full_Gutenberg
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The Importance of Writing Skills in Tech-Related Fields

Good writing skills are valuable, even in the world of STEM. How is it that students interested in careers in technology don’t understand that writing skills are a crucial part of their future success? What’s more, in my life as a writing coach, I’ve noticed that this aversion sometimes extends well past the undergraduate years and into the master’s and Ph.D. levels. In an effort to underscore the importance of effective…

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2001: A Space Odyssey – Discerning Themes through Score and Imagery

Incredibly detailed close reading of the 1968 movie 2001: A Space Odyssey. I stopped reading it halfway through because I want to watch the movie again (haven’t seen it in years) so that I can really appreciate what this author is doing. I’m looking forward to coming back to this one! Yet the audience believes HAL because he’s not human. There’s a certain suspension of disbelief in the ability of a computer to coldly…

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The Better Angels of Our Writing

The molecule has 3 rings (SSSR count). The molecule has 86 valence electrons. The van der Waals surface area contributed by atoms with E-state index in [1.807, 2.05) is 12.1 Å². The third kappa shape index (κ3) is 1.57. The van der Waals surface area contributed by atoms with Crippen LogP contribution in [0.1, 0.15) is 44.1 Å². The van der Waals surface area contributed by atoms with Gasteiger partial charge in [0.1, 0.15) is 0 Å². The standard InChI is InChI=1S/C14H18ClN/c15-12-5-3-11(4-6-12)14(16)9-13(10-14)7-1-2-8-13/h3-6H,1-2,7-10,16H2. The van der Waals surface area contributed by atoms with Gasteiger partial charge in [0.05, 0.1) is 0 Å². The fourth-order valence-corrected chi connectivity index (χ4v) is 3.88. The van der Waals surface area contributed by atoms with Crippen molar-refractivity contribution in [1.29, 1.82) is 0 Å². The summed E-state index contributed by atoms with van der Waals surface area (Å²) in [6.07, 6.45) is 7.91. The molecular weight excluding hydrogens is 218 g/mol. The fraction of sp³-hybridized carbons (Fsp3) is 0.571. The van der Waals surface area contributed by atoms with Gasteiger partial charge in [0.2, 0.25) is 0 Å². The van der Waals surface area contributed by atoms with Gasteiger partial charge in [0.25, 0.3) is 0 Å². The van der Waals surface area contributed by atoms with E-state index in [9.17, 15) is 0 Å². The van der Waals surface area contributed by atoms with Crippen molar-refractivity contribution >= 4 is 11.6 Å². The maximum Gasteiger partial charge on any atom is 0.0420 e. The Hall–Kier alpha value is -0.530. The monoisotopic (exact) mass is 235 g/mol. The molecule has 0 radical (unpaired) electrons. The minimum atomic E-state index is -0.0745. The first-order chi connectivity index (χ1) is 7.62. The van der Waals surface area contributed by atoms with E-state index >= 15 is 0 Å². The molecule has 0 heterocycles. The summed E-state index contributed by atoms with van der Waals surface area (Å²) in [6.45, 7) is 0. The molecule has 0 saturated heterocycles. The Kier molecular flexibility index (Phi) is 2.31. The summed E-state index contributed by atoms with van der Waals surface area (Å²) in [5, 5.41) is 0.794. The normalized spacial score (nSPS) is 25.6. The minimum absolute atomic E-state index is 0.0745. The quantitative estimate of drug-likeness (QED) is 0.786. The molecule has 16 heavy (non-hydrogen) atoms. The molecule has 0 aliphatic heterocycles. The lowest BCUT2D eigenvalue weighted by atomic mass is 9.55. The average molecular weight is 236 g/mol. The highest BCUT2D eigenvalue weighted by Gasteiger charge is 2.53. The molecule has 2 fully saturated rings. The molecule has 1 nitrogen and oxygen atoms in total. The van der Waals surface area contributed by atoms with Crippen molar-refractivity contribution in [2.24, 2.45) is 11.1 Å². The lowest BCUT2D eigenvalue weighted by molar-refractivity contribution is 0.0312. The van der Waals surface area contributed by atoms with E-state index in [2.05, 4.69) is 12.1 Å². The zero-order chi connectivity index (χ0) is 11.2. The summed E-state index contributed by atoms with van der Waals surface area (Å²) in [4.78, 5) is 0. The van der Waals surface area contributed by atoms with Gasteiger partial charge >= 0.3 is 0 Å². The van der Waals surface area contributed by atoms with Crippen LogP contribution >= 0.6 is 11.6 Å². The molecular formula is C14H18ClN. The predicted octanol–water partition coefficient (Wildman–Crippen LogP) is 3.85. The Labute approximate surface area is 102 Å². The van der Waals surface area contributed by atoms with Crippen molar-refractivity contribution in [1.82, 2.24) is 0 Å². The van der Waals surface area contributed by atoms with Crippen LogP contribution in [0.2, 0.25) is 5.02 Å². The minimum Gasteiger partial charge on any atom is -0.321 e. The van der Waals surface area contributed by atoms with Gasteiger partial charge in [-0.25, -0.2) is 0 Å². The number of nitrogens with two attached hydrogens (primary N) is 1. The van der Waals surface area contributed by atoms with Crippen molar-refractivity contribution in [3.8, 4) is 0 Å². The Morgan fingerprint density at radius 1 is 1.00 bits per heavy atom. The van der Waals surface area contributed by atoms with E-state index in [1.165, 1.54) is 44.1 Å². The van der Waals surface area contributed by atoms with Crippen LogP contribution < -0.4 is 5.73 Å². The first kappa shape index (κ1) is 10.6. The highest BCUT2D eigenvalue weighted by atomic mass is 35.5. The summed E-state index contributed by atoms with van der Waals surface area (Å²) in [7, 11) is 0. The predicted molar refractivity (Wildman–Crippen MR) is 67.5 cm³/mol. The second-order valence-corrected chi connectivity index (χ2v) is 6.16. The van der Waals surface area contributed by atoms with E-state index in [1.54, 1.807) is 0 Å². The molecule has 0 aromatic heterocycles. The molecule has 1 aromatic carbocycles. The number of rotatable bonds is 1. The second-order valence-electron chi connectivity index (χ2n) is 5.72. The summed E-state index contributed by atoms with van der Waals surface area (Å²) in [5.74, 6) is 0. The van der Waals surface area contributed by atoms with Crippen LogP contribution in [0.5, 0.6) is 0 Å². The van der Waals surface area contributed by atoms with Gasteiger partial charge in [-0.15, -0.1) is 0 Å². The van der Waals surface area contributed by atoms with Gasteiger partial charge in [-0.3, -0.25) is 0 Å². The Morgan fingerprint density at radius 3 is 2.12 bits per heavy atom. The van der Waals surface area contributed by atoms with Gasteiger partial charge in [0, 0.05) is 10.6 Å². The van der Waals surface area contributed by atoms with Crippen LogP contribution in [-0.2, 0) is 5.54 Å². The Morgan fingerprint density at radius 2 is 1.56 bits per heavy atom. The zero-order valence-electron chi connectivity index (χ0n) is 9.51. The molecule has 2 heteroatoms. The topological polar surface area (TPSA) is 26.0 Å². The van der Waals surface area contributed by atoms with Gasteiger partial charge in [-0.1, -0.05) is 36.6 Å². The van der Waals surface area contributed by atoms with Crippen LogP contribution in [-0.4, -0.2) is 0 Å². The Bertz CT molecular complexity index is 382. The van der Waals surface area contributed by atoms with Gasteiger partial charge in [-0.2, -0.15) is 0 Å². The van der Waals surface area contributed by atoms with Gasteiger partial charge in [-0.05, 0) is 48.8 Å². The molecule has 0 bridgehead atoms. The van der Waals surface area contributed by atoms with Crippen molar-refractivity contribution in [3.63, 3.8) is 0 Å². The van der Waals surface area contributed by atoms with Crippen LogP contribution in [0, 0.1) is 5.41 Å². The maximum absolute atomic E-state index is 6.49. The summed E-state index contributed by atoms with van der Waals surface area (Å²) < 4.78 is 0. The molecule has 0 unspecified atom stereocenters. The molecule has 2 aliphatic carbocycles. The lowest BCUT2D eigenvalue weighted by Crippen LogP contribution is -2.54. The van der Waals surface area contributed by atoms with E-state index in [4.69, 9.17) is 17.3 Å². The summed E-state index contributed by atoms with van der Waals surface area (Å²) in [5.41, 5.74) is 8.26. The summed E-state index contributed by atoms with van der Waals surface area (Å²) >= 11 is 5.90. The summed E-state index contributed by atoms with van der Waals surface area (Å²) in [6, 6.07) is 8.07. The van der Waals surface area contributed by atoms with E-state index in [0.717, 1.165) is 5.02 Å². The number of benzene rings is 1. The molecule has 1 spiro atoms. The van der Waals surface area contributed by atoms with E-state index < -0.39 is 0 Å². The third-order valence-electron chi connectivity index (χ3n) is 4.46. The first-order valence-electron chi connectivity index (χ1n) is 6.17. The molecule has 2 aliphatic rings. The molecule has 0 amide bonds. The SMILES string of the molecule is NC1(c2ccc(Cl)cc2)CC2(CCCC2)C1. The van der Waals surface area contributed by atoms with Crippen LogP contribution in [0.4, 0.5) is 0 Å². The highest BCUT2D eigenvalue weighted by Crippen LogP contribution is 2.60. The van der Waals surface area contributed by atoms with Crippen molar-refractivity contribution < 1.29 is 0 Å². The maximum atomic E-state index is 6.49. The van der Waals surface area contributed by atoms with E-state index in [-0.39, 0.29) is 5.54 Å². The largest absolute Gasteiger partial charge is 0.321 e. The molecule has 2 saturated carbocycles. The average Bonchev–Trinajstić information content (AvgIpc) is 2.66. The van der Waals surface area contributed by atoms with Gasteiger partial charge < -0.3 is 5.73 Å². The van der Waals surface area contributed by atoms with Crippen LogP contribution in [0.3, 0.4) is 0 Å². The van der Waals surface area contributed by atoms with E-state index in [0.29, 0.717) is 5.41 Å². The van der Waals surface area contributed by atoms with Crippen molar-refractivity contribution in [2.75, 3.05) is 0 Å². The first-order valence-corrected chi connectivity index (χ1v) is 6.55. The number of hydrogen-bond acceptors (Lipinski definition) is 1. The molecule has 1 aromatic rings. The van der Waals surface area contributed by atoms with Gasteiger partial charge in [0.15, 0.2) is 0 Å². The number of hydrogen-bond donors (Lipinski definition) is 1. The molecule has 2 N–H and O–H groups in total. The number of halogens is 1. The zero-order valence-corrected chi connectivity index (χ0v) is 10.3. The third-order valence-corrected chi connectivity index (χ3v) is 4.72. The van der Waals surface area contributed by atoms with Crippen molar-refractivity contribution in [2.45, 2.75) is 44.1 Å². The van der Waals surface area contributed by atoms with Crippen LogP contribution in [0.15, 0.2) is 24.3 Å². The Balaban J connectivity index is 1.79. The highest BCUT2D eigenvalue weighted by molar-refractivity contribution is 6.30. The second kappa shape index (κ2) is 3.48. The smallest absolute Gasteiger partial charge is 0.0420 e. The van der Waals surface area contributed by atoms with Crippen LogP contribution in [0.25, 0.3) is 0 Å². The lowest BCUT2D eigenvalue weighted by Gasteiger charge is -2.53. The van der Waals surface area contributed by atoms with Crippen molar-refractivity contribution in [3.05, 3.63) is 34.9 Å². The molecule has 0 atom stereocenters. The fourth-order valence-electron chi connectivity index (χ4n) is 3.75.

Copy editors are to the world of publishing what the stage manager is to the world of theater. I love copy editors and I love stage managers. When the copy editor for my latest book placed a little check mark over the name of a computer game, Snood, and then wrote in the margin (“snood.en.softonic.com”), I knew that her fact-checking was protecting me, and I felt grateful. When I dashed…

Understanding Sonnet 130 (Preview)
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Close Reading of Sonnet 130: Form, Theme, and Cultural Context (and a Rage Comic)

I’m preparing to teach Shakespeare again this fall. Seton Hill offers the course every other year, so each time it comes around, it feels new.  The course will focus on plays, but I do like starting out with a brief unit on the sonnet in order to help my students get accustomed to the language. It occurred to me that a lecture on the sonnet would be a good place to start…

Oh No You Didn't
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Misleading Publisher Email Promises Paid Stipend, Delivers Lottery

An email from a reputable higher education publisher just landed in my inbox. “Paid Invitation to Review Digital, Print Products.” But the actually messages says “If you complete the survey by July 21st, 2015, your name will be entered into a drawing to receive one of three $50 Visa Gift Cards.” Hm… how would Reputable Academic Publisher like it if I “paid” for their products by taking dozens of titles from their…